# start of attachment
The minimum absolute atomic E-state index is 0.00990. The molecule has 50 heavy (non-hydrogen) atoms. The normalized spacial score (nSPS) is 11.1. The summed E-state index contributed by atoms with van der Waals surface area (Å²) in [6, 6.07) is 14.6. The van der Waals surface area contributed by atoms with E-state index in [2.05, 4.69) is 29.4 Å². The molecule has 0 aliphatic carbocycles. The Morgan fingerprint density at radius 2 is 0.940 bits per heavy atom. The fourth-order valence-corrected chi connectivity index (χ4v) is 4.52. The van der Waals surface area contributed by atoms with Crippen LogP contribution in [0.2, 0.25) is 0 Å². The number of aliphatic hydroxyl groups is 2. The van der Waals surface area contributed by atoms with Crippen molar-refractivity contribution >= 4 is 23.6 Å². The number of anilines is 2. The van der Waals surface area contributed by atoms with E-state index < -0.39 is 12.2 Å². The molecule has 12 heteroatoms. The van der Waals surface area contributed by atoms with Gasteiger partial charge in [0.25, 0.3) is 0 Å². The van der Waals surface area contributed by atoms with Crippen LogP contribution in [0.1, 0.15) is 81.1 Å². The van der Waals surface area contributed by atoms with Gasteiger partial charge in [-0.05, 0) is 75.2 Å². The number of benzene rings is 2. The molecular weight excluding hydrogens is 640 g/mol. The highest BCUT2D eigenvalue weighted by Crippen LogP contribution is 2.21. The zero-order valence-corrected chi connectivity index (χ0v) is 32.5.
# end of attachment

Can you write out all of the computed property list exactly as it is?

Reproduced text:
The minimum absolute atomic E-state index is 0.00990. The molecule has 50 heavy (non-hydrogen) atoms. The normalized spacial score (nSPS) is 11.1. The summed E-state index contributed by atoms with van der Waals surface area (Å²) in [6, 6.07) is 14.6. The van der Waals surface area contributed by atoms with E-state index in [2.05, 4.69) is 29.4 Å². The molecule has 0 aliphatic carbocycles. The Morgan fingerprint density at radius 2 is 0.940 bits per heavy atom. The fourth-order valence-corrected chi connectivity index (χ4v) is 4.52. The van der Waals surface area contributed by atoms with Crippen LogP contribution in [0.2, 0.25) is 0 Å². The number of aliphatic hydroxyl groups is 2. The van der Waals surface area contributed by atoms with Crippen molar-refractivity contribution >= 4 is 23.6 Å². The number of anilines is 2. The van der Waals surface area contributed by atoms with E-state index < -0.39 is 12.2 Å². The molecule has 12 heteroatoms. The van der Waals surface area contributed by atoms with Gasteiger partial charge in [0.25, 0.3) is 0 Å². The van der Waals surface area contributed by atoms with Crippen LogP contribution in [0.1, 0.15) is 81.1 Å². The van der Waals surface area contributed by atoms with Gasteiger partial charge in [-0.05, 0) is 75.2 Å². The number of benzene rings is 2. The molecular weight excluding hydrogens is 640 g/mol. The highest BCUT2D eigenvalue weighted by Crippen LogP contribution is 2.21. The zero-order valence-corrected chi connectivity index (χ0v) is 32.5.